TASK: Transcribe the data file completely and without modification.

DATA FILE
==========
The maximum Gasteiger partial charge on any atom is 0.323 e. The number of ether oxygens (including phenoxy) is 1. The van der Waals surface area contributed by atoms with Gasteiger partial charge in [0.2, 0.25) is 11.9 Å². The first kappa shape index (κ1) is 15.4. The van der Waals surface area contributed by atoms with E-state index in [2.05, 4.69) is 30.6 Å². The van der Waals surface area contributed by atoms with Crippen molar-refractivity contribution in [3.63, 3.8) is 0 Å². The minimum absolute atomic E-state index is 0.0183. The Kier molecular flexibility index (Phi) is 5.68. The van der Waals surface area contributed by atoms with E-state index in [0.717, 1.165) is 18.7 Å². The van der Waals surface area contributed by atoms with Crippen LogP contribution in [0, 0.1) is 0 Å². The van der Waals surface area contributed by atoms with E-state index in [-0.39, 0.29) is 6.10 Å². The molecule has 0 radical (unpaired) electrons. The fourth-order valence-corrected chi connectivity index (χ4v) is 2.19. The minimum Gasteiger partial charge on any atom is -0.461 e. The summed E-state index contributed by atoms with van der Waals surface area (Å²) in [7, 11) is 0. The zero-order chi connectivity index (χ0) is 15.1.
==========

The maximum Gasteiger partial charge on any atom is 0.323 e. The number of ether oxygens (including phenoxy) is 1. The van der Waals surface area contributed by atoms with Gasteiger partial charge in [0.2, 0.25) is 11.9 Å². The first kappa shape index (κ1) is 15.4. The van der Waals surface area contributed by atoms with E-state index in [2.05, 4.69) is 30.6 Å². The van der Waals surface area contributed by atoms with Crippen molar-refractivity contribution in [3.63, 3.8) is 0 Å². The minimum absolute atomic E-state index is 0.0183. The Kier molecular flexibility index (Phi) is 5.68. The van der Waals surface area contributed by atoms with E-state index in [0.717, 1.165) is 18.7 Å². The van der Waals surface area contributed by atoms with Crippen LogP contribution in [0, 0.1) is 0 Å². The van der Waals surface area contributed by atoms with E-state index in [-0.39, 0.29) is 6.10 Å². The molecule has 0 radical (unpaired) electrons. The fourth-order valence-corrected chi connectivity index (χ4v) is 2.19. The minimum Gasteiger partial charge on any atom is -0.461 e. The summed E-state index contributed by atoms with van der Waals surface area (Å²) in [7, 11) is 0. The zero-order chi connectivity index (χ0) is 15.1.